Spitzer Documentation & Tools
MIPS Instrument Handbook

6.2  File-Naming Conventions

6.2.1        Level 1: BCDs

All MIPS raw data or BCDs have the same basic filename pattern:

SPITZER_M+chnlnum_aorkey_expid_dcenum_version_type.suffix

The ''M'' stands for MIPS. ''CHNLNUM'' is the header keyword for ''channel number,'' and channel 1 = 24 m, channel 2 = 70 m, and channel 3 = 160 m. The AORKEY (also a header keyword) is a unique 10-digit number assigned to each AOR in our operations database. The EXPID (=exposure id, or number, also a header keyword) and DCENUM (=DCE number, also a header keyword) refers to where in the observing sequence this particular frame was obtained. The ''version'' refers to the number of times that this particular data set has been reprocessed through a validated pipeline. As the understanding of the instrument matured and the pipelines evolved, we reprocessed everything in the Archive, generally multiple times. Finally, ''type'' and ''suffix'' can be any of a variety of abbreviations, referring to the kind of file and its contents, like ''bcd'' and ''fits,'' respectively.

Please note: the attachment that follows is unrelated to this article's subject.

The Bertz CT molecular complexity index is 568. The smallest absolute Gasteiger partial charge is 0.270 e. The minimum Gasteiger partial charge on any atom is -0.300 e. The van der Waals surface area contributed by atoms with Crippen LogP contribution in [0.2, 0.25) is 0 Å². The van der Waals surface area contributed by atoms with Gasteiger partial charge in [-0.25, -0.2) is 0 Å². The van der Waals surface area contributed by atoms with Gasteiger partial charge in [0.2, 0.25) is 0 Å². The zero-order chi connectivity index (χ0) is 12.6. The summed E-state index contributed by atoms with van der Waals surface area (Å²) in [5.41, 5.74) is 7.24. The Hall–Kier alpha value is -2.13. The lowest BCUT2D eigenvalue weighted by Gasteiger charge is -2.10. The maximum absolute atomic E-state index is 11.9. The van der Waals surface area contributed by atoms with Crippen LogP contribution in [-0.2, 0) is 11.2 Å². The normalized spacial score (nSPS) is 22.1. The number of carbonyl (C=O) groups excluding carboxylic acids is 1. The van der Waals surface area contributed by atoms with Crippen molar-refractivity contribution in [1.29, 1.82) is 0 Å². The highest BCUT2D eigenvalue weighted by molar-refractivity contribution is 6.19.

The most important MIPS-24 BCD file types for most users will be the *_bcd.fits files for scan mode data and the *_ebcd.fits (enhanced BCD, see section 6.3.4) files for photometry data.

 

For 70 and 160 microns, there are two important BCD files: *_bcd.fits, and *_fbcd.fits. We currently recommend the application of a median high-pass-filter for scan maps of regions containing faint point sources (*_fbcd.fits), and the standard data reduction (*_bcd.fits) for bright and/or extended sources. (See additional discussion below.)

 

A complete list of the types for MIPS-24 are listed in Table 6.1, the types for MIPS-70 and MIPS-160 are listed in Table 6.2.

 

Bit mask definitions for the arrays appear in Table 6.6 for MIPS-24 and Table 6.7 for MIPS-Ge. The bad pixel masks (pmasks) for all the arrays appeared in section 6.5.